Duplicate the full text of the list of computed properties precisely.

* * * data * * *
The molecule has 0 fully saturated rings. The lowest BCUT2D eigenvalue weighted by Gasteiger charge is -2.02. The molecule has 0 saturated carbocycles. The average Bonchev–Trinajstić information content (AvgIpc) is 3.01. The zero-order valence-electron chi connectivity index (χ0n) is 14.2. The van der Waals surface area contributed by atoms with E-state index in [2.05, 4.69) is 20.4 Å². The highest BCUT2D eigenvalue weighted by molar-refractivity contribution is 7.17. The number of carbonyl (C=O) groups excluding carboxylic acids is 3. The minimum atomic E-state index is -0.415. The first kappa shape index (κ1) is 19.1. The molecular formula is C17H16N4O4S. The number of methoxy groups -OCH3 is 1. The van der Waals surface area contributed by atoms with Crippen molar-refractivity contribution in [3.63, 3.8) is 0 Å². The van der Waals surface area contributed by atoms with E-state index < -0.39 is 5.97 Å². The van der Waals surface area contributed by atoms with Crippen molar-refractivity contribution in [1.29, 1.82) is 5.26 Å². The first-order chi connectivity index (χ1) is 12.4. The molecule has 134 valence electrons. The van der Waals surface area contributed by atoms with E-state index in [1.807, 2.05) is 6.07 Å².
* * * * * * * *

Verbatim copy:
The molecule has 0 fully saturated rings. The lowest BCUT2D eigenvalue weighted by Gasteiger charge is -2.02. The molecule has 0 saturated carbocycles. The average Bonchev–Trinajstić information content (AvgIpc) is 3.01. The zero-order valence-electron chi connectivity index (χ0n) is 14.2. The van der Waals surface area contributed by atoms with E-state index in [2.05, 4.69) is 20.4 Å². The highest BCUT2D eigenvalue weighted by molar-refractivity contribution is 7.17. The number of carbonyl (C=O) groups excluding carboxylic acids is 3. The minimum atomic E-state index is -0.415. The first kappa shape index (κ1) is 19.1. The molecular formula is C17H16N4O4S. The number of methoxy groups -OCH3 is 1. The van der Waals surface area contributed by atoms with Crippen molar-refractivity contribution in [3.63, 3.8) is 0 Å². The van der Waals surface area contributed by atoms with E-state index < -0.39 is 5.97 Å². The van der Waals surface area contributed by atoms with Crippen molar-refractivity contribution in [1.29, 1.82) is 5.26 Å². The first-order chi connectivity index (χ1) is 12.4. The molecule has 134 valence electrons. The van der Waals surface area contributed by atoms with E-state index in [1.807, 2.05) is 6.07 Å².